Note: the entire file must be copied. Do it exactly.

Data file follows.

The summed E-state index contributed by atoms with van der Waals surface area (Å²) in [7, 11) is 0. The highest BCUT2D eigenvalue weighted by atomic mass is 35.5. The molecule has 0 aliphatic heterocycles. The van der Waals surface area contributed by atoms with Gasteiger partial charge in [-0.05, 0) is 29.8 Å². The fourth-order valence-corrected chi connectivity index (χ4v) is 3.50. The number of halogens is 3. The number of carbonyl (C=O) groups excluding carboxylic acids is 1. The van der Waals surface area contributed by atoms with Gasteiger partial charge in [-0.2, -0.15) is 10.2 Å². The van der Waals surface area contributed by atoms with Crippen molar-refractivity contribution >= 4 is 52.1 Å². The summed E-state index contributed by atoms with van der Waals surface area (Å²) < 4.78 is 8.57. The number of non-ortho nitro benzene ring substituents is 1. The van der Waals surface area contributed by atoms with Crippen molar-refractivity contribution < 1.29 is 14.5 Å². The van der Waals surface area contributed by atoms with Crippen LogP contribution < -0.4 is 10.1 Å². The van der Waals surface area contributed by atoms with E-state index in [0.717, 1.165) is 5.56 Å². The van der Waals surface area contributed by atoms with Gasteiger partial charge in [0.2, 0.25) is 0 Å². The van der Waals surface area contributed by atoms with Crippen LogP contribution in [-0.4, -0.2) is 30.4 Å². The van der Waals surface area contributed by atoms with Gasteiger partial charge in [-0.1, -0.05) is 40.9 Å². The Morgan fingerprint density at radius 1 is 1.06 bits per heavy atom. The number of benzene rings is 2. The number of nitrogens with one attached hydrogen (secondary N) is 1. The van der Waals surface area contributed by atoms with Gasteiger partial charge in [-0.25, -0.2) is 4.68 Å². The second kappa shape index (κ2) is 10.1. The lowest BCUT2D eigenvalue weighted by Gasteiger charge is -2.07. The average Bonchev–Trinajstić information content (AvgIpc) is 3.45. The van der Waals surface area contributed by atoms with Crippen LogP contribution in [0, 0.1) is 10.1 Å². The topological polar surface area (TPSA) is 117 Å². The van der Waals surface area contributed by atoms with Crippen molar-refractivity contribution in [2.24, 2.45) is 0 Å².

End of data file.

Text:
The summed E-state index contributed by atoms with van der Waals surface area (Å²) in [7, 11) is 0. The highest BCUT2D eigenvalue weighted by atomic mass is 35.5. The molecule has 0 aliphatic heterocycles. The van der Waals surface area contributed by atoms with Gasteiger partial charge in [-0.05, 0) is 29.8 Å². The fourth-order valence-corrected chi connectivity index (χ4v) is 3.50. The number of halogens is 3. The number of carbonyl (C=O) groups excluding carboxylic acids is 1. The van der Waals surface area contributed by atoms with Gasteiger partial charge in [-0.2, -0.15) is 10.2 Å². The van der Waals surface area contributed by atoms with Crippen molar-refractivity contribution >= 4 is 52.1 Å². The summed E-state index contributed by atoms with van der Waals surface area (Å²) < 4.78 is 8.57. The number of non-ortho nitro benzene ring substituents is 1. The van der Waals surface area contributed by atoms with Crippen molar-refractivity contribution < 1.29 is 14.5 Å². The van der Waals surface area contributed by atoms with Crippen LogP contribution < -0.4 is 10.1 Å². The van der Waals surface area contributed by atoms with E-state index in [0.717, 1.165) is 5.56 Å². The van der Waals surface area contributed by atoms with Gasteiger partial charge in [0.2, 0.25) is 0 Å². The van der Waals surface area contributed by atoms with Crippen LogP contribution in [-0.4, -0.2) is 30.4 Å². The van der Waals surface area contributed by atoms with Gasteiger partial charge in [-0.1, -0.05) is 40.9 Å². The Morgan fingerprint density at radius 1 is 1.06 bits per heavy atom. The number of benzene rings is 2. The number of nitrogens with one attached hydrogen (secondary N) is 1. The van der Waals surface area contributed by atoms with Gasteiger partial charge in [-0.25, -0.2) is 4.68 Å². The second kappa shape index (κ2) is 10.1. The lowest BCUT2D eigenvalue weighted by Gasteiger charge is -2.07. The average Bonchev–Trinajstić information content (AvgIpc) is 3.45. The van der Waals surface area contributed by atoms with Crippen LogP contribution in [0, 0.1) is 10.1 Å². The topological polar surface area (TPSA) is 117 Å². The van der Waals surface area contributed by atoms with Crippen molar-refractivity contribution in [2.24, 2.45) is 0 Å².